Supergirl, Season 1, Episode 13, “For the Girl Who Has Everything”
Written by Ted Sullivan & Derek Simon, Story by Andrew Kreisberg
Directed by Dermott Downs
Airs Mondays at 8pm (ET) on CBS
“For the Girl Who Has Everything” could have easily been a season finale, as it serves as a smart reminder of the series’ progress, reinforces the reoccurring themes of family and what makes a hero, has a significant death, and resets the status quo for some key relationships. The episode smartly showcases the supporting team by having Supergirl be the one who is need of rescue after she encounters a parasitic alien organism called Black Mercy, which feeds of its host life force by offering them a dream reality, from which they never want to leave. Although the title, the iconic creature, and some story beats are taken from the original tale by Alan Moore and Dave Gibbons, the story is impeccably integrated into the overarching rogue Kryptonians plot that has been developing since the pilot.
The supporting team are put at the forefront here to explore their relationship with Kara/Supergirl by having them remark on their current status or simply reiterating her significance to them. The most relevant bond that is featured in the episode is that of Alex’s sisterly rapport with Kara, as she monologues about her history with Kara and how she came to accept her as family. The scene is fairly melodramatic, which works for tone of the show, and Chyler Leigh does a fine job selling the emotional charge of Alex’s motives in her scenes, as well as in Kara’s dream reality sequence, where she pleads for Kara to wake up and return home to Earth. As the show peels back some of Alex’s layers, it also gives her some new development, as she now has a secret that she is hiding from Kara: that she killed Astra with a blade made of Kryptonite. This secret is certain to come out sooner or later and when it does, Kara may not be too happy with Alex.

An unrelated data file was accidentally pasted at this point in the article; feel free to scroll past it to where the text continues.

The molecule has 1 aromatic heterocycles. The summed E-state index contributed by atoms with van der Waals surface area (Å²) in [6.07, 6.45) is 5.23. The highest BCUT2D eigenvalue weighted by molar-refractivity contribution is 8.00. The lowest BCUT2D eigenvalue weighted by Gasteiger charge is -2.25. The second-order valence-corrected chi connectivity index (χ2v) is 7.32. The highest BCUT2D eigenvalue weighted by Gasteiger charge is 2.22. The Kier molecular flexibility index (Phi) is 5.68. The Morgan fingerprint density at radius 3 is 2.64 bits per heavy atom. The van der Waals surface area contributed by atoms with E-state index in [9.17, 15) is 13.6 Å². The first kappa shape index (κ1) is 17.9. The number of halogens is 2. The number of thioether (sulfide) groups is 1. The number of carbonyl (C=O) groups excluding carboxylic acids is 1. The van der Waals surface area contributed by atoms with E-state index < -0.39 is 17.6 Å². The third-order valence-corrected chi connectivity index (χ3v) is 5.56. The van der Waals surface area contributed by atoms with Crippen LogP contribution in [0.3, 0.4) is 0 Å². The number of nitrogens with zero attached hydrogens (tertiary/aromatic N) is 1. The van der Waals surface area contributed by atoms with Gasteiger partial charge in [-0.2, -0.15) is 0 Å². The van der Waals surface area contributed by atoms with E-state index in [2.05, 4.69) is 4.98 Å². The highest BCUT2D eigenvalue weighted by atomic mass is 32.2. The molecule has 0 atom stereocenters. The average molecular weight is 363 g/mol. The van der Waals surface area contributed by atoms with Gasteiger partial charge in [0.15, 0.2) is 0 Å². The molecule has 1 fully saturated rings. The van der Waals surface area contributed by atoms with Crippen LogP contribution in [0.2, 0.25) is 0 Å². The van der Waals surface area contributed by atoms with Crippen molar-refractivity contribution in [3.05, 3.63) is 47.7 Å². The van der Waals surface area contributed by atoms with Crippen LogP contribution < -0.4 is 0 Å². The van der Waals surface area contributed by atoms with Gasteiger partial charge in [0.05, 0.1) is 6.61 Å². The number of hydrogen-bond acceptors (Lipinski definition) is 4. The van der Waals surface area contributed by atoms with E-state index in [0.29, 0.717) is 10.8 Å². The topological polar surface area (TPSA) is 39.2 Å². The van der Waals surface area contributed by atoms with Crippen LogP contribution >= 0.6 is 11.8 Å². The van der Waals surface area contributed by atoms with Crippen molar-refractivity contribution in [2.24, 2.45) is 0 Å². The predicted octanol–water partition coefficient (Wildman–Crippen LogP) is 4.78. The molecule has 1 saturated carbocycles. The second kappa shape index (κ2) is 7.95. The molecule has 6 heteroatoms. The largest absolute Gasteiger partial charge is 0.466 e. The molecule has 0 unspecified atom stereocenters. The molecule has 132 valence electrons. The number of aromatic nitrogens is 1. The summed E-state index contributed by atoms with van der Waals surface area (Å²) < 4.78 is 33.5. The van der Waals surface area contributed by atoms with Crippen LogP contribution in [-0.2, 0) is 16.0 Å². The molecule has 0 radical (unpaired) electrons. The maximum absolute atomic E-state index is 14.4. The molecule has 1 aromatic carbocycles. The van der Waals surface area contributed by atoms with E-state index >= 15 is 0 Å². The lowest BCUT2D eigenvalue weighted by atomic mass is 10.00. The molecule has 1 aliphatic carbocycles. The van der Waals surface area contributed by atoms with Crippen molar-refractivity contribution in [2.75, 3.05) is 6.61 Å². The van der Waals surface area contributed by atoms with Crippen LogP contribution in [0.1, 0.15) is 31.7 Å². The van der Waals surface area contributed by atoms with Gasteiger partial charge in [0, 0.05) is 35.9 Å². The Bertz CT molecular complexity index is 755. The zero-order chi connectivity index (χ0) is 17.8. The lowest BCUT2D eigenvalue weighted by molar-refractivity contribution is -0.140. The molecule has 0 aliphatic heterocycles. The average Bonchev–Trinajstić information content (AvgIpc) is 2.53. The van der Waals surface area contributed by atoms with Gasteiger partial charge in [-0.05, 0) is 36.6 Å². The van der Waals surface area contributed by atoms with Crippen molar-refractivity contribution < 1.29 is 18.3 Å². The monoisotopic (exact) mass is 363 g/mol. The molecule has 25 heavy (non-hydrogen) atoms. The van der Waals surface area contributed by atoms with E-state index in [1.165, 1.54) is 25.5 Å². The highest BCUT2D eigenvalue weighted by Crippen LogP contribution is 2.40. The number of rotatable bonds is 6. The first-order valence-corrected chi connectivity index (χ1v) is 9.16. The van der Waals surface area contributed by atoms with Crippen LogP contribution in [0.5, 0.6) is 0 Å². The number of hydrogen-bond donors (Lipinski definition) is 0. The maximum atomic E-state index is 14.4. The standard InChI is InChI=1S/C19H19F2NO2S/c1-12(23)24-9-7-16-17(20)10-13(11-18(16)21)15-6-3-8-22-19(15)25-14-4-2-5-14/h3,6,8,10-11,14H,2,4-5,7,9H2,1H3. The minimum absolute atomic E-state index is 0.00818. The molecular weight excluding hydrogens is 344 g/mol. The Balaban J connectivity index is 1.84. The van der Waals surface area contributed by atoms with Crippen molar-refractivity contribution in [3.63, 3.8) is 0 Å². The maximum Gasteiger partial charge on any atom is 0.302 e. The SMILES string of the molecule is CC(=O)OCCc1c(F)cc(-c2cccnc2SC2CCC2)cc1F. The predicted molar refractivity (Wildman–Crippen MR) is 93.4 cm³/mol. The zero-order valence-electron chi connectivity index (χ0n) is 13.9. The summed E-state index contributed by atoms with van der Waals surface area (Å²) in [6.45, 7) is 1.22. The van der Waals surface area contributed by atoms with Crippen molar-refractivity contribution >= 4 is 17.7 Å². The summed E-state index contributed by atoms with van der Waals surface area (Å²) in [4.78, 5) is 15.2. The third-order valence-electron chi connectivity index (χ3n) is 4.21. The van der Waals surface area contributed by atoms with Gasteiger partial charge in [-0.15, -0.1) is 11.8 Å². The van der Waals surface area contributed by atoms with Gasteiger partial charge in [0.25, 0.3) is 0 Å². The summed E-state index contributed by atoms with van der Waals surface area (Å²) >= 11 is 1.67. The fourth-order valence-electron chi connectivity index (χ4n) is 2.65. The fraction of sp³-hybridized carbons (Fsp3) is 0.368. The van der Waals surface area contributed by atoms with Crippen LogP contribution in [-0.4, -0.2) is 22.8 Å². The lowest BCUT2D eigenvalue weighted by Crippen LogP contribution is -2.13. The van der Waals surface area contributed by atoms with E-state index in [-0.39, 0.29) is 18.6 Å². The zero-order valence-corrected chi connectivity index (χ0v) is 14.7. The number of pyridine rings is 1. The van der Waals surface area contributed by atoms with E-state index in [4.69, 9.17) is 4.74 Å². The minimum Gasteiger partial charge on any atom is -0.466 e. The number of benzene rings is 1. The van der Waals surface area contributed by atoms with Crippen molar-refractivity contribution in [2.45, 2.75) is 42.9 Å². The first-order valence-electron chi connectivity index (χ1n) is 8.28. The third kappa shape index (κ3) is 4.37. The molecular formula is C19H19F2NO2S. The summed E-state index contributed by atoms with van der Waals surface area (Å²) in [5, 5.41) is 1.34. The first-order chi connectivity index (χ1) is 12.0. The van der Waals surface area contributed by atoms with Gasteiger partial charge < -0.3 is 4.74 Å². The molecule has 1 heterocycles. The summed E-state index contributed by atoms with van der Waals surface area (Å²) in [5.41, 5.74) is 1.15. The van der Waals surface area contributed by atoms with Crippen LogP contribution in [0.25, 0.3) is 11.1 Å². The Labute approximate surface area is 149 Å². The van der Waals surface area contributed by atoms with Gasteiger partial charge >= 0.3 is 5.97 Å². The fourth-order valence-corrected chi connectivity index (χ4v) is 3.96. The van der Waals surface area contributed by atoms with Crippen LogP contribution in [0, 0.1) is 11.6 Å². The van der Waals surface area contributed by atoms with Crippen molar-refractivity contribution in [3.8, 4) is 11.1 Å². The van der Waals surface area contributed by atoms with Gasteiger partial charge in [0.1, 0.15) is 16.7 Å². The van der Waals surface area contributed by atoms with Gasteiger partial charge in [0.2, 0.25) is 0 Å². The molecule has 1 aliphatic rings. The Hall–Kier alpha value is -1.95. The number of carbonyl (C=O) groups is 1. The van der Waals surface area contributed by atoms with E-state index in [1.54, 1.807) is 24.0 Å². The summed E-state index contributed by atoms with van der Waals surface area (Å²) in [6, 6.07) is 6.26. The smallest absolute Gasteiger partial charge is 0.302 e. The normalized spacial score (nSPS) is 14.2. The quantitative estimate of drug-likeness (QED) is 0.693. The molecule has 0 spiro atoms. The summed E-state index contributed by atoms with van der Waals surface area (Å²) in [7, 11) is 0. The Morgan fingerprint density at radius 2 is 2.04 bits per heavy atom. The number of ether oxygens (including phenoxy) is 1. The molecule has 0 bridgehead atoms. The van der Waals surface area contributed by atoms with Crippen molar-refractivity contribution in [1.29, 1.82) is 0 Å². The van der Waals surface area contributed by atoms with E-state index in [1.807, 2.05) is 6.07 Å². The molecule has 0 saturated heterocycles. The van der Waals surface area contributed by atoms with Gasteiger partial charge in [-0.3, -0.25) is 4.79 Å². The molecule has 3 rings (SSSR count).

There are a few good moments with James, as well as with Winn, in “For The Girl Who Has Everything” as they scramble to help Kara. James has a strong scene where he gets to ensure that Hank won’t pull Alex out of the dream reality until she has rescued Kara. Mehcad Brooks gives a pretty convincing speech about trusting that Alex will be able to pull Kara out and that Hank should have faith in her. Meanwhile, Jeremy Jordan’s Winn is given several comedic beats to play, and is tasked with helping out the DEO solve some computer-related issues. While it’s fun to see Winn shine his geek knowledge with the super-serious DEO grunts, the truly important development for Winn comes with his return to taking on his role as Kara’s best friend, after having revealed his romantic feelings for her in prior episodes ago, which brings Winn and Kara back to their status quo.
While all of the drama is placed in the Kara plot, the episode still finds time to throw some comedic elements over at CatCo with the team needing to preserve Kara’s job by having Hank shape-shift into Kara to stand in for her to assist Cat. Hank-as-Kara is always fun and there should be heaps of credit given to Melissa Benoist for her range in this episode alone; from Hank-as-Kara, to her dramatic turn from not believing her dream reality to giving into it, up to her intense rage stare once she’s pulled out of the dream, each sequence is a great example of what a versatile talent Benoist is. Another remarkable and refined performance can be found in Laura Benanti’s portrayal of Alura and Astra, respectively. Benanti has been great throughout the series and has been given some varied material to play, from wicked badass soldier, to kindly mother, to a cold hologram, and at times playing one interacting with the other. Benanti is simply an enjoyable presence on this series and it’s a really questionable and surprising twist when it is revealed that she’s been killed.